This breed has a quiet, musical voice, but communicates mainly with their large, expressive eyes. The Persian has a sweet, gentle nature and is easy to live with. They are happy to be combed and petted, and like to play but are unlikely to join in boisterous games.
Persians are creatures of habit and prefer calm atmospheres and gentle handling. They like the security of being on the ground and don’t often climb.
Read on to learn more Persian cat facts and discover what makes this breed unique.
Persian cat facts
- Country of origin: Persia (modern-day Iran)
- Persian cat size category: Medium
- Coat length: Long
- Average life expectancy: 12 – 17 years
Persian key characteristics:
- Best suited to quiet homes
- Needs a lot of grooming
- Best suited to indoor life
Find out how to care for the Persian in each stage of its life.
The Persian breed’s sweet, gentle nature means that Persian kittens assimilate easily into any household. However, they much prefer a calm and quiet household to noisy or lively environments.
Although not a large breed, the Persian grows slowly and takes time to reach full maturity. Their long and iconic coat will not reach its peak until well into adulthood.
They can be patient with young children, but shy away from boisterous behaviour, so interaction should be gentle and supervised.
Persian cat food for kittens: ROYAL CANIN®’s Feline Breed Nutrition Persian Kitten
Despite their somewhat grumpy expression, adult Persians are sociable, affectionate cats who will bond easily with any member of the family. These cats are not demanding of attention and will happily spend time alone, whether their owner is in the house or not.
Adult Persian cat weight:
Male weight: 5 – 7kg
Female weight: 3 – 5kg
A long, luxurious coat, with a dense undercoat, is the signature of this breed. Knowing how to groom Persian cats is very important as the hair on the ruff can reach 20cm in length.
The Persian cat’s grooming needs are much higher than other breeds, as well as extra protection to maintain the health of their sensitive skin. When taking into account your Persian cat’s shedding tendencies, daily grooming is recommended in order to avoid tangles, mats and loose hairs, and keep their coat healthy.
Their relaxed temperament means that even as adults they are often content to stay indoors rather than venture outside. They do appreciate time spent playing and interacting with their owners but they also like the option to relax in a quiet spot undisturbed.
Persian cat food for adults: ROYAL CANIN®’s Feline Breed Nutrition Persian Adult
Health and sensitivities
It is important to know how to properly support your Persian cat’s health during every stage of their life.
Read on to find out more about this breed’s sensitivities and how they can affect the Persian cat’s health.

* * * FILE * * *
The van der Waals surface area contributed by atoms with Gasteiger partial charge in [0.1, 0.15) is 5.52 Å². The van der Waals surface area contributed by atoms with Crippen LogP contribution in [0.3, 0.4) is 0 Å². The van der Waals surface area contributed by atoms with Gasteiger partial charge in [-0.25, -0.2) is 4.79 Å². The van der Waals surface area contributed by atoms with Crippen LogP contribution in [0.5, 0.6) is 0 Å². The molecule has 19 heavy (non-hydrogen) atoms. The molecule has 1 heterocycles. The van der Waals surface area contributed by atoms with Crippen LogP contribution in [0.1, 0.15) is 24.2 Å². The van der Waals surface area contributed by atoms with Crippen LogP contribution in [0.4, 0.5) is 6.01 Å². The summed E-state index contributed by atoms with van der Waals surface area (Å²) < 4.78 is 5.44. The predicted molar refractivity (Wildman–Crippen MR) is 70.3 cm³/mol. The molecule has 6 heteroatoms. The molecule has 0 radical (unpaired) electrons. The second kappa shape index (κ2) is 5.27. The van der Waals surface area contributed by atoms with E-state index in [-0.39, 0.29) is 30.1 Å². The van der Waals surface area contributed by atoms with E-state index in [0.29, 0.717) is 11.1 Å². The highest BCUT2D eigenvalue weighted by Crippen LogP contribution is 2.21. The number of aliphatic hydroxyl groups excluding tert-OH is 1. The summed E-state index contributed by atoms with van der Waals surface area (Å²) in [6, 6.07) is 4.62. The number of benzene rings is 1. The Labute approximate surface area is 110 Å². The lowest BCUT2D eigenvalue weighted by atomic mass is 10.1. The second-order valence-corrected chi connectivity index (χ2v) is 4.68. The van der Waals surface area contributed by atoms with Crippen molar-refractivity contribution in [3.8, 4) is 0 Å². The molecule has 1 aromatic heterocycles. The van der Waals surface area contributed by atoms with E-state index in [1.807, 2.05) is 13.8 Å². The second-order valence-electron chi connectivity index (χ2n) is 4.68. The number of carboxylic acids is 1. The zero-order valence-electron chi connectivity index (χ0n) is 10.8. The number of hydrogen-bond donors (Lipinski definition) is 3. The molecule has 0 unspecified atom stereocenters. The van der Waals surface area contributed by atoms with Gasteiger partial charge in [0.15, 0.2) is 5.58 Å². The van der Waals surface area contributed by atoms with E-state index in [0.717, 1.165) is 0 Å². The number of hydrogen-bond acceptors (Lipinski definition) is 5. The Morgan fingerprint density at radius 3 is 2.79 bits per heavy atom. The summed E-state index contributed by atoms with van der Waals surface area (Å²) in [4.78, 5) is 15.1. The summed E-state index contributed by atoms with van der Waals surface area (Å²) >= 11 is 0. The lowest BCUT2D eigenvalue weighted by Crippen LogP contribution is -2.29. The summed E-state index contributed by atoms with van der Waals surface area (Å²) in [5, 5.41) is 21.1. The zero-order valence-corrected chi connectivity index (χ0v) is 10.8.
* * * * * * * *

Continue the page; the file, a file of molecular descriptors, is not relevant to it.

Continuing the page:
The Persian has a large rounded skull and a shortened face and nose that may cause some health problems if taken to the extreme.
Unlike other cats, their “flat” face also means that they have a specific style of eating and pick up their kibble with the underside of their tongue.
This makes picking up a classically-shaped kibble more difficult, which is why they require kibble that is more suited to their face shape – such as those which are almond shaped.
Their very long coats are known to moult all year round and this – accompanied by their dense undercoat – means they are susceptible to frequent hairballs.
Regular grooming is important to reduce the risk of hairballs, but feeding a Persian cat food which contains a blend of fibres specifically formulated to stimulate intestinal transit helps the swallowed hair to be eliminated via the stools rather than collecting in the stomach and being regurgitated as a hairball.
Persian cats are considered ageing when they reach 12 years old. That being said, your Persian cat’s health and nutritional needs will change as they grow older.
It is a good idea to arrange regular check-ups with a vet from the age of 7 years for advice on any diet or lifestyle changes which might be required to support your Persian cat’s health as it ages.
The Persian cat’s history & origins
The world’s most prestigious cat breed owes its name, but not all its origin, to the fascinating empire of ancient Persia. It is not possible to be exact about the origins of the Persian cat.
Most experts agree that long-haired cats are a result of a genetic mutation and the longhair variety of cat could be the result of mating between the European Wild Cat and Pallas’s Cat (the Steppe Cat).
The wild Pallas cat was discovered around the area of the Caspian Sea and is also known in the steppes of Central Asia. Long-haired cats were recorded in both Turkey and Persia as early as the 17th century.
Today’s Persians are probably descended from a mixture of different breeds and are the result of the work of dedicated breeders over a very long period of time. Launched onto the scene at London’s Crystal Palace in 1871, the Persian’s ancestors moved in the highest spheres of European aristocracy; the breed has never been eclipsed since.